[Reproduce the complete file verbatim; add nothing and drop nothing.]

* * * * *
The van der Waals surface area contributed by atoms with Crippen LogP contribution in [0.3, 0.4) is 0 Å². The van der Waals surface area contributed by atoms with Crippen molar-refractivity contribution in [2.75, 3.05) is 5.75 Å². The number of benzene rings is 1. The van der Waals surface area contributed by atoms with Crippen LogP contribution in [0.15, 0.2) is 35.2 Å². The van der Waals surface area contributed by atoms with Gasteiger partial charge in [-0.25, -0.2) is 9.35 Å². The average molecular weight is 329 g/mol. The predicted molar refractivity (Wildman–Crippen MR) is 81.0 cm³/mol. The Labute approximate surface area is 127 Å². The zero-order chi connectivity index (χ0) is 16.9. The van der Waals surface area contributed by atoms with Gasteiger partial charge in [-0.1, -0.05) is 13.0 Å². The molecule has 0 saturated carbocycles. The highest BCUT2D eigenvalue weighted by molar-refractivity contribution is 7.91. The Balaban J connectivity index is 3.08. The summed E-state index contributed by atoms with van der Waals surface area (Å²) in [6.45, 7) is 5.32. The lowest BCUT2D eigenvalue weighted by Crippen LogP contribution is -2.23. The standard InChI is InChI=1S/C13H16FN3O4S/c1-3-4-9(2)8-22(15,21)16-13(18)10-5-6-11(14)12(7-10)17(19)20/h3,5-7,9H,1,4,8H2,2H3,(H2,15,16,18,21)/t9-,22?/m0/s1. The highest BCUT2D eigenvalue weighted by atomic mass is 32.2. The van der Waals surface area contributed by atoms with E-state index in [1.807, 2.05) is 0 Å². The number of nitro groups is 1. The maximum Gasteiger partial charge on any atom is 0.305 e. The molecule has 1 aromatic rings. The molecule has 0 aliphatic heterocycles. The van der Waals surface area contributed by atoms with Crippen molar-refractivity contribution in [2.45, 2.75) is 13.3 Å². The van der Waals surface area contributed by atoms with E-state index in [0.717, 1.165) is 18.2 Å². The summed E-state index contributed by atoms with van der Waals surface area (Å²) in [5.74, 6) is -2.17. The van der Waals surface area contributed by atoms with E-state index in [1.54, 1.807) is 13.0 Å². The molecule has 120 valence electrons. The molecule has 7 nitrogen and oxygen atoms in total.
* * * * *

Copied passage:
The van der Waals surface area contributed by atoms with Crippen LogP contribution in [0.3, 0.4) is 0 Å². The van der Waals surface area contributed by atoms with Crippen molar-refractivity contribution in [2.75, 3.05) is 5.75 Å². The number of benzene rings is 1. The van der Waals surface area contributed by atoms with Crippen LogP contribution in [0.15, 0.2) is 35.2 Å². The van der Waals surface area contributed by atoms with Gasteiger partial charge in [-0.25, -0.2) is 9.35 Å². The average molecular weight is 329 g/mol. The predicted molar refractivity (Wildman–Crippen MR) is 81.0 cm³/mol. The Labute approximate surface area is 127 Å². The zero-order chi connectivity index (χ0) is 16.9. The van der Waals surface area contributed by atoms with Gasteiger partial charge in [-0.1, -0.05) is 13.0 Å². The molecule has 0 saturated carbocycles. The highest BCUT2D eigenvalue weighted by molar-refractivity contribution is 7.91. The Balaban J connectivity index is 3.08. The summed E-state index contributed by atoms with van der Waals surface area (Å²) in [6.45, 7) is 5.32. The lowest BCUT2D eigenvalue weighted by Crippen LogP contribution is -2.23. The standard InChI is InChI=1S/C13H16FN3O4S/c1-3-4-9(2)8-22(15,21)16-13(18)10-5-6-11(14)12(7-10)17(19)20/h3,5-7,9H,1,4,8H2,2H3,(H2,15,16,18,21)/t9-,22?/m0/s1. The highest BCUT2D eigenvalue weighted by atomic mass is 32.2. The van der Waals surface area contributed by atoms with E-state index in [1.807, 2.05) is 0 Å². The number of nitro groups is 1. The maximum Gasteiger partial charge on any atom is 0.305 e. The molecule has 1 aromatic rings. The molecule has 0 aliphatic heterocycles. The van der Waals surface area contributed by atoms with Crippen molar-refractivity contribution in [2.45, 2.75) is 13.3 Å². The van der Waals surface area contributed by atoms with E-state index in [0.717, 1.165) is 18.2 Å². The summed E-state index contributed by atoms with van der Waals surface area (Å²) in [5.74, 6) is -2.17. The van der Waals surface area contributed by atoms with E-state index in [1.54, 1.807) is 13.0 Å². The molecule has 120 valence electrons. The molecule has 7 nitrogen and oxygen atoms in total.